Shifting neurotypical prevalence in knowledge production about the mentally diverse: A qualitative study exploring factors potentially influencing a greater presence of lived experience-led research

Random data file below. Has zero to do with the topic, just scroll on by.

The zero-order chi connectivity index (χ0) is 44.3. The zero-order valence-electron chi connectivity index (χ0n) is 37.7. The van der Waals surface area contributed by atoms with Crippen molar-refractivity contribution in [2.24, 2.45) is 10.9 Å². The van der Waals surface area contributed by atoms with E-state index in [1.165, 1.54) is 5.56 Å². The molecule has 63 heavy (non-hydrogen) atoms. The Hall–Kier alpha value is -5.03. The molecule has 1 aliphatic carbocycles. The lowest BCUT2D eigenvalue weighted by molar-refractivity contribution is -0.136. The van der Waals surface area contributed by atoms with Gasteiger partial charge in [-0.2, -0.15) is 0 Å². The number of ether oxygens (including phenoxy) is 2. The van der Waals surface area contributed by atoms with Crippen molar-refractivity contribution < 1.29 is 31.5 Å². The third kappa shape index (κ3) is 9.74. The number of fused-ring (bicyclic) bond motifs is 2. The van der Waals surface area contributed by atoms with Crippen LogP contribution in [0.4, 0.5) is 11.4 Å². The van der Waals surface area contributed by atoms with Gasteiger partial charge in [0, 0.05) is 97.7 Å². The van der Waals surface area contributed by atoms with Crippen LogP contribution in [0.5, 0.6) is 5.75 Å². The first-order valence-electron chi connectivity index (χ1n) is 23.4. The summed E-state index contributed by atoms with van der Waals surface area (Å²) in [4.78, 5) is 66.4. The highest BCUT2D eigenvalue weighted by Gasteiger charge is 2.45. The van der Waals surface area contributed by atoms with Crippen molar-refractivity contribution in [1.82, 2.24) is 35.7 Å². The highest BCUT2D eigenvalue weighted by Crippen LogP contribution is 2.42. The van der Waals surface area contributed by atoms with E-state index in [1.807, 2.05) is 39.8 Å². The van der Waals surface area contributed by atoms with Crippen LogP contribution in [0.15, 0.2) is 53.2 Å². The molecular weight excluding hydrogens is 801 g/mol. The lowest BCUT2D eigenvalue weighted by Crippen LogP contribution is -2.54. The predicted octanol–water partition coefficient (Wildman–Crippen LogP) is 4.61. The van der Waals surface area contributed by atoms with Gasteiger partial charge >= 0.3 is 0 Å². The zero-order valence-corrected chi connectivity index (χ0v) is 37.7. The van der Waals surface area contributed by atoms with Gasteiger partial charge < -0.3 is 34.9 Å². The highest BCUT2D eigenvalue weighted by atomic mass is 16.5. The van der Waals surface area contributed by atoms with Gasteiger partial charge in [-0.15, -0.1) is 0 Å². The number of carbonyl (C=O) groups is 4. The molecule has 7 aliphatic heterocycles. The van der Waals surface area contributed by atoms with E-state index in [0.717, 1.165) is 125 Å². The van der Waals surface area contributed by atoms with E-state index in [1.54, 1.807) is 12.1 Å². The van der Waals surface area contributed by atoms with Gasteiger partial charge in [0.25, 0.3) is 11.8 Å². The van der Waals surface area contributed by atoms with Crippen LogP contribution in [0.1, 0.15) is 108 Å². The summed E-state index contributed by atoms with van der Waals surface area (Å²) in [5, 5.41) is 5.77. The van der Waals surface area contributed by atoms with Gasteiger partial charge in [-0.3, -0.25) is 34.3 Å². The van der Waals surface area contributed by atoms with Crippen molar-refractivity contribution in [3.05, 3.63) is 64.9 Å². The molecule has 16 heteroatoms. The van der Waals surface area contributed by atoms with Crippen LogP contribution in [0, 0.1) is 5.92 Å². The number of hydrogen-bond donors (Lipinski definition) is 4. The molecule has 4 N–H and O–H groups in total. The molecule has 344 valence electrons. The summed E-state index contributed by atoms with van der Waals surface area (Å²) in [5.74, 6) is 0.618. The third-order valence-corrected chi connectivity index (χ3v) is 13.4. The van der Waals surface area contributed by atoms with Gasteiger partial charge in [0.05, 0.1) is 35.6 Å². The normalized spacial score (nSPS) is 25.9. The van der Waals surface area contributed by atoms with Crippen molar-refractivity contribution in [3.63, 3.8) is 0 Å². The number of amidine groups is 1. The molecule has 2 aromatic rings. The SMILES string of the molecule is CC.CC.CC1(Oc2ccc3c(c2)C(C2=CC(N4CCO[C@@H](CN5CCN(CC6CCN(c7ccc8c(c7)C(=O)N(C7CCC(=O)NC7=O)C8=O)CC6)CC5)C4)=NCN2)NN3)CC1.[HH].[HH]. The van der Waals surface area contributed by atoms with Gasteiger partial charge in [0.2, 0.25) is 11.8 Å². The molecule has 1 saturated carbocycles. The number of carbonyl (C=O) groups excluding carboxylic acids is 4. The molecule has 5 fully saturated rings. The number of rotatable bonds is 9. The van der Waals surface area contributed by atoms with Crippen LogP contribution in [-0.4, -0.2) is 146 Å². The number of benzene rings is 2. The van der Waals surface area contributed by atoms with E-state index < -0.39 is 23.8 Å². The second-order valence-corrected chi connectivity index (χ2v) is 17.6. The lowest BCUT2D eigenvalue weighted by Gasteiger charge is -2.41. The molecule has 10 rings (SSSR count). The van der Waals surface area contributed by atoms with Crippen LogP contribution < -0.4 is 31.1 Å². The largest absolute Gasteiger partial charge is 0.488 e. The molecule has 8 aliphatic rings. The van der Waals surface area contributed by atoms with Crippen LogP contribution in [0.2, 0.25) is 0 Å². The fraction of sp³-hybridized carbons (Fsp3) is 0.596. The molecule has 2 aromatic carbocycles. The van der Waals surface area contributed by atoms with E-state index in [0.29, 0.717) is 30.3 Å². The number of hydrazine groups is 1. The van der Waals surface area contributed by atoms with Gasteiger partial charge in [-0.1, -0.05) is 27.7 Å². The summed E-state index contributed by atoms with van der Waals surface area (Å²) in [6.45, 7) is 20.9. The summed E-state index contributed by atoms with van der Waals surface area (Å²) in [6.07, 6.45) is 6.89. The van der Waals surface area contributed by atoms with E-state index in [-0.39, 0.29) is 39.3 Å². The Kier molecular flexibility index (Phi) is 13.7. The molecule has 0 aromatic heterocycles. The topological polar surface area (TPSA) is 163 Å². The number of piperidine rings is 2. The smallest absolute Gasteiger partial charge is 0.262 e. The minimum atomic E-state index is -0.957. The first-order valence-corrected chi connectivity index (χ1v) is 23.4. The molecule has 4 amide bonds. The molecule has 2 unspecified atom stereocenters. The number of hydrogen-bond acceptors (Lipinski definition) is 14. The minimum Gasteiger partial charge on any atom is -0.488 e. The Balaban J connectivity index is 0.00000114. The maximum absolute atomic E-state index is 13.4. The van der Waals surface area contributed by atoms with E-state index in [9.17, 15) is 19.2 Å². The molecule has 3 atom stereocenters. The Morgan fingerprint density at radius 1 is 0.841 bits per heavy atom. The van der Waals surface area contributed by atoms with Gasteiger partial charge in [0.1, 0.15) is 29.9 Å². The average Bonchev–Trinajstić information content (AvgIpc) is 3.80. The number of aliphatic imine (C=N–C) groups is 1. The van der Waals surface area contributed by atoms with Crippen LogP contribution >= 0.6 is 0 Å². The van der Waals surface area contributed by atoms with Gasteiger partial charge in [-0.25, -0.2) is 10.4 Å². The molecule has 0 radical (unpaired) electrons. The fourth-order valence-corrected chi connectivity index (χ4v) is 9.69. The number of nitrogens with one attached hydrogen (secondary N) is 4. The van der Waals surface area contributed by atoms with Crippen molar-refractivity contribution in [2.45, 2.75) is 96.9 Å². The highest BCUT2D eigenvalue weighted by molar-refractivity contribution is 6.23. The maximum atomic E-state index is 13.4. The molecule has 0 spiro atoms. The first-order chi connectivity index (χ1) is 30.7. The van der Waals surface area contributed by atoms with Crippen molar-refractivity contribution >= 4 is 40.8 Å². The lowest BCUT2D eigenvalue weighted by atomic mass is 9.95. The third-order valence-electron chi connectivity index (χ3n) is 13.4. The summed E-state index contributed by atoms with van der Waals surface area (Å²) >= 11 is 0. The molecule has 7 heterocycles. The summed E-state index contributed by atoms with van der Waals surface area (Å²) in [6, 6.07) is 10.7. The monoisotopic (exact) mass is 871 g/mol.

Research which is led by mentally diverse persons offers a variety of benefits. Crucially, this research holds potential to target wide-ranging social inclusion issues. Recognizing that these studies cannot lay claim to be commonplace, the aim of this investigation is to inform and improve policy supportive of lived experience-led studies by critically investigating evidence-based factors influencing a greater presence of this genuinely inclusive style of research. Following purposive sampling, thematic analysis was applied to twelve articles meeting with inclusion criteria and retrieved from Scopus, Medline, PsycINFO and ProQuest databases. This investigation reveals three key findings. First, this exploratory study identifies factors supporting and resisting lived experience-led research across micro, meso and macro levels. Second, investment in future research is needed to identify evidence-based measures with capacity to redress factors constraining opportunities for mentally diverse persons to develop research careers and to potentially lead the way in reforming mental health and other services. Finally, any assertions of neurodiverse researchers as necessarily being lacking in professional qualifications or reliant upon the assistance of neurotypical colleagues should be critically questioned.